IRC guests transformed our day room into a shelter space each evening. IRC guests stayed late each night doing loads of laundry and helping to clean up and serve food. When the condemned apartments were briefly reopened, IRC guests helped the former residents salvage what they could and load a rented moving truck. Finally, IRC guests helped the folks from Heritage House move into new homes.

Certainly, it took all of us to respond to this crisis–-to put out our hands, creating a wide and strong safety net to support the most vulnerable amongst us. At the IRC, those who are in need of support themselves continually step up to support others with an unparalleled compassion fueling their work.

Human dignity seems to be inordinately linked to being able to give to others. We all have times that we need help, but none of us should be defined solely by the charity we may receive. Creating a space where generosity is fluid and open recognizes that each of us, no matter our housing status, are strong, resilient, and an essential to community.

John Faison

Executive Director of Centro Internacional in Raleigh

At the beginning of Advent this year, my eight year old daughter challenged me as I tried to teach my children that Christmas was more about giving and sharing God’s gifts than receiving. “If Christmas is more about giving than receiving, why don’t we give gifts to others rather than to each others?” Thinking that she just wanted to sacrifice “my” money, I asked her what she was willing to give to another child her age. Immediately she replied that she had saved $20 from her allowance that she was willing to use to buy a gift for another child. At first it seemed like a good idea to me, but as you can imagine the idea of not buying gifts for my kids began to bother me. I hoped they would forget the idea, but later my five year old brought it up again; for them it was a foregone conclusion that they would not get presents this year, but instead would give them. Instead of imagining what they would like to receive for Christmas, they started thinking about what some other kid might enjoy receiving on Christmas morning.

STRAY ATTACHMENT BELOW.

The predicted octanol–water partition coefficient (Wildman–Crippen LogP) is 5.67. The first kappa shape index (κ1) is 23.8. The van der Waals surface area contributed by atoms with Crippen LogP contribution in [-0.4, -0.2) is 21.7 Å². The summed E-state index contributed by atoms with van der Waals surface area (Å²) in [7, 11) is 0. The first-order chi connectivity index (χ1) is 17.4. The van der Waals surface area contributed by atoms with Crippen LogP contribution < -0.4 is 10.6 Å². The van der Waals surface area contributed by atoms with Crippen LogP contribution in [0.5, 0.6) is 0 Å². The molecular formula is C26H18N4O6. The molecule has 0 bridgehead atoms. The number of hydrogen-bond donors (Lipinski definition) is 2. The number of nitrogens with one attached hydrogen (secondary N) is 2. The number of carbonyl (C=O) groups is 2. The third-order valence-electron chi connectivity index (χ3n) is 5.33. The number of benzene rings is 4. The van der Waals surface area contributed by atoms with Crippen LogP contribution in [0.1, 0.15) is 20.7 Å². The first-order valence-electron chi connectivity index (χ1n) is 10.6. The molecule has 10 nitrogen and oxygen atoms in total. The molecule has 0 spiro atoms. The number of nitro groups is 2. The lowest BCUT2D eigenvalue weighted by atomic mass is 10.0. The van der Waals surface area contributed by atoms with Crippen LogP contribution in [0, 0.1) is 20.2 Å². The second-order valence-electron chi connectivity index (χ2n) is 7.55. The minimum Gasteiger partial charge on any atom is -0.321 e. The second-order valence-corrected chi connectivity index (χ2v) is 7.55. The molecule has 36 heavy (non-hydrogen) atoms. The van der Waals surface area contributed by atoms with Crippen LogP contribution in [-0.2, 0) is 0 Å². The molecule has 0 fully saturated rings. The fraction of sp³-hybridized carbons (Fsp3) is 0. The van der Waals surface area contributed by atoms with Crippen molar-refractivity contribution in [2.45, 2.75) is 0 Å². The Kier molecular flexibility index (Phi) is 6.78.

Now I was in a quandary; How was I to find an appropriate way for my kids to express their generosity in a meaningful way? Of course I could take their money and give it to a charity, but some how that did not seem like it would satisfy their little hearts. As a family we prayed that God would show us to whom we should give gifts to this year. Suddenly, on one of the blogs that I follow someone shared a link that had my answer. In a collaboration between Immigration and Custom Enforcement and some non-profits, a gift list was set up at various stores allowing us to purchase gifts chosen by children who had been incarcerated as they crossed the border unaccompanied.

As we scrolled through the pages of gifts my eyes filled with tears. Firstly, my kids were so excited to be selecting presents for other children their age who are separated from family, friends, and country. Secondly, my heart breaks for their parents who may have not seen them for many months and cannot be with them at Christmas. I was thankful for those who had set up the gift list so we could share the joy of Christmas with those children. The registry allowed us to write a note to each of the children. I wrote as my children dictated their excitement in giving these gifts.

As if that was not enough, there is more to the story. I stumbled across a link on another blog that I read that was specifically for ministers. This church had decided that they wanted to bless the children of preachers this year. They simply asked us to write down what church we are ministering in, our children’s ages, and what they wanted for Christmas. Can you imagine how surprised my kids will be on Christmas morning when they get up and find that someone had been thinking of them while they were thinking of others?